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This would be one less prospective owner if that were to happen. With the winter temperatures I just make it to the office on the home charge and the idea of drawing on the tank would really hurt.
Incidentally I have now done 12,000 miles and my love affair with the Ampera is as strong as ever! I know its far from perfect but it has a definate character (faults and all) and is not just bland perfection that most other cars these days are striving to achieve. For the record my last three cars were, Mercedes C Class Sport estate, BMW 5 series and Mercedes R Class - Brabus tuned, and I don't miss any of them.

CliveS
 

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Militant EV driver!
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Yes I'd also not have bought without the current range.

Just cause Toyota won the first round of the sales battle, no need to throw the baby out with the bath water.
 

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I'd definitely not bought at that range either.

What is about car mannufacturers? They seem to be totally incapable of recognising what is important to owners. They have this idea of what they want to produce and then seem to try to convince everyone that is what we want. It just makes me very angry.

The only car company that seems to have any interest in actually producing a car that satisfies customers needs is tesla but even they cannot do it at a sensible price.

I am gradually becoming convinced that EVs are not going to become mainstream for a very long time and that the intervening years will be a painful mix of models that are a mish-mash of charging standards, a mix of lease and buy batteries, a mix of AC/DC charging and a totally unusable network of charging stations. If I had read what I just wrote 18 months ago I wouldn't have believed it but I cannot avoid coming to this conclusion as I am consistently and disappointingly let down by manufacturers, charging companies, media reports.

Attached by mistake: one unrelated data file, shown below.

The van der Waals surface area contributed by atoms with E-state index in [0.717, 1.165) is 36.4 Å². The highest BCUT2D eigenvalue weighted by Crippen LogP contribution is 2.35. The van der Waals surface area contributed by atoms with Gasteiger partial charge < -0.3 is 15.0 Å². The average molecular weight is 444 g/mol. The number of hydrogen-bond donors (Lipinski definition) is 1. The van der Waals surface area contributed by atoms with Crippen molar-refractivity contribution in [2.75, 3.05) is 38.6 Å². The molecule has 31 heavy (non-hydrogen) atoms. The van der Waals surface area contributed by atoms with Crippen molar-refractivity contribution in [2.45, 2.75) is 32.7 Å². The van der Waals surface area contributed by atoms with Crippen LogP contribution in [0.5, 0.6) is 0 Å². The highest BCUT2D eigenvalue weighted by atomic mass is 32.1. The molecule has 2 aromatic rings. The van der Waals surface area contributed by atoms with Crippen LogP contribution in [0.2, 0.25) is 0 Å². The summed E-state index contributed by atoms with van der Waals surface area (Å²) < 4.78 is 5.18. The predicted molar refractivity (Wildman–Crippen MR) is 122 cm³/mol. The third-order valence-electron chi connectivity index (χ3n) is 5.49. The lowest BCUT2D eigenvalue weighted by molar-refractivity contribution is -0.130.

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Surely the best solution would be to do modular (dealer fit) battery packs so the dealer can sell a car with 25, 50, 75 mile range at corresponding price. It would also allow second owners to add (lease or buy) another module if they needed it.

I guess one other benefit of smaller pack could be 5 seats?
 

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I like the idea of range options. It might allow for upgrades to longer range too if your travel profile changes.

As for 5 seats... I think that is unlikely. The fit would need to be the same for all the different pack sizes so I would expect the car to be common and just the pack size change.